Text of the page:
Wednesday, November 01, 2017
Catch22 of private investment : The vicious circle of PSB NPAs due to private sector borrowings dampening credit off-take
The nearly three-and-a-half-year-old Modi government is facing a key problem and a challenge. Despite increased public investment and spending, there has not been the expected and desired increase in private investment. Finance Minister Arun Jaitley at the press conference on Tuesday (October 23) has finally explained the problem and the government’s solution. The problem is that private investment is tied to non-performing assets (NPAs) of public sector banks (PSBs). Apart from creating the mechanism to sort out the NPAs through the insolvency law, the government has announced recapitalisation of the PSBs to the extent of Rs 2.11 lakh crore. (In 2015, the government had reckoned Rs 1.8 lakh crore as the recapitalisation requirement of the PSBs till 2018-19. Recapitalisation of the PSBs is a recurrent measure with all the governments.) It is also a measure to meet Basel III norms of capital adequacy and to avoid the stressed assets dilemma.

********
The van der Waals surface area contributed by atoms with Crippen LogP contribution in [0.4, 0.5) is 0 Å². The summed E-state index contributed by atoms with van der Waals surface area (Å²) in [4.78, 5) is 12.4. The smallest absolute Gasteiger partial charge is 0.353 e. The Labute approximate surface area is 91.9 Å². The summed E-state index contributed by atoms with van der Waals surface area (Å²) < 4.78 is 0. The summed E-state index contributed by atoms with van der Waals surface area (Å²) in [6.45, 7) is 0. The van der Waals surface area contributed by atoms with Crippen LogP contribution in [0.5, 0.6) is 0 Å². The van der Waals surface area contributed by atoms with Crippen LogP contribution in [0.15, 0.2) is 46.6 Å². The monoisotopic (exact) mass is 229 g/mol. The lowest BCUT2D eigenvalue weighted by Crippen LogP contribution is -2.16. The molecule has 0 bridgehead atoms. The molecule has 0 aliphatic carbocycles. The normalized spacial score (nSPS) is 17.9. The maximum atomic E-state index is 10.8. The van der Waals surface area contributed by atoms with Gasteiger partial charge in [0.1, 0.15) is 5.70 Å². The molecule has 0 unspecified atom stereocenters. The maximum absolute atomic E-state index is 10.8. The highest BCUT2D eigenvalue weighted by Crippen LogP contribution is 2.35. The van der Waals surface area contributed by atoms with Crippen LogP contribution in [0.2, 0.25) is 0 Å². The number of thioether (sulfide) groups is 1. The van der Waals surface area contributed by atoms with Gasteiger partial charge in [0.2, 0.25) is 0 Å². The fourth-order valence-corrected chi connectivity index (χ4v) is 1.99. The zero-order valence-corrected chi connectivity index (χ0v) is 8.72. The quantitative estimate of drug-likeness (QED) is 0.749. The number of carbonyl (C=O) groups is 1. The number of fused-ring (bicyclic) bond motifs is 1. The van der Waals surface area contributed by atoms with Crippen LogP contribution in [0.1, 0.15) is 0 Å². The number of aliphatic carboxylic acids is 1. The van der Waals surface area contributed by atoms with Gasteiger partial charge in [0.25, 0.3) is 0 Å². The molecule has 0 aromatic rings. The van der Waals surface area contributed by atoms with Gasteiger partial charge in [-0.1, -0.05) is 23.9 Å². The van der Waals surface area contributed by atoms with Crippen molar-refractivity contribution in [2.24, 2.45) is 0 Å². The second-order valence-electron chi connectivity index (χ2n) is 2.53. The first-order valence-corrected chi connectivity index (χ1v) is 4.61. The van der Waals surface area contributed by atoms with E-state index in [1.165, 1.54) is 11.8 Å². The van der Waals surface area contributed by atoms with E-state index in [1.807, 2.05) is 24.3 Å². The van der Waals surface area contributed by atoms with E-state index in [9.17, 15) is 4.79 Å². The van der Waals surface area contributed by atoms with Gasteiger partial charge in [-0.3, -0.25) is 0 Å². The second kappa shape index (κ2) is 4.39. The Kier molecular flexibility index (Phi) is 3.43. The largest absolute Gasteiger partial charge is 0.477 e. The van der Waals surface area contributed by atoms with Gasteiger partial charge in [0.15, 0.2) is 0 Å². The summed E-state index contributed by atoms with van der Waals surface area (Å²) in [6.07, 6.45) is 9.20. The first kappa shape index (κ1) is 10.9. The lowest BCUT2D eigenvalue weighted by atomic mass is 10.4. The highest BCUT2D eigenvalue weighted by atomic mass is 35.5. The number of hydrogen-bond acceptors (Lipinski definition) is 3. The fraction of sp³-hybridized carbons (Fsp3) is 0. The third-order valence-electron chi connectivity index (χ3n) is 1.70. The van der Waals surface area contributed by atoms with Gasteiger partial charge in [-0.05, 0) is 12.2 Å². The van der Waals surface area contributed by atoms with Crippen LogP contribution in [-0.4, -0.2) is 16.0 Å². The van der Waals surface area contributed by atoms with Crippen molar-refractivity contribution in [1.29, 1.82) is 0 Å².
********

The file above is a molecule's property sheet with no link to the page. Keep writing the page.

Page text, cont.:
Mr Jaitley explained that recapitalisation is expected to ease the pressure on the PSB balance-sheets arising out of the NPAs, and that credit off-take will increase, which indirectly would mean an increase in private investment. The loop is quite clear. Private investment takes off through institutional borrowing, and it is recognised that private investors will have to fall back on PSBs to be able to do so. The banking sector is not yet wide and diversified enough, and private sector banks have confined themselves to the relatively safer segment of personal loans. They have not ventured into financing large commercial ventures, including those in the infrastructural sector. There are other sources of borrowing for private investors, including external commercial borrowings (ECBs) and domestic market borrowings.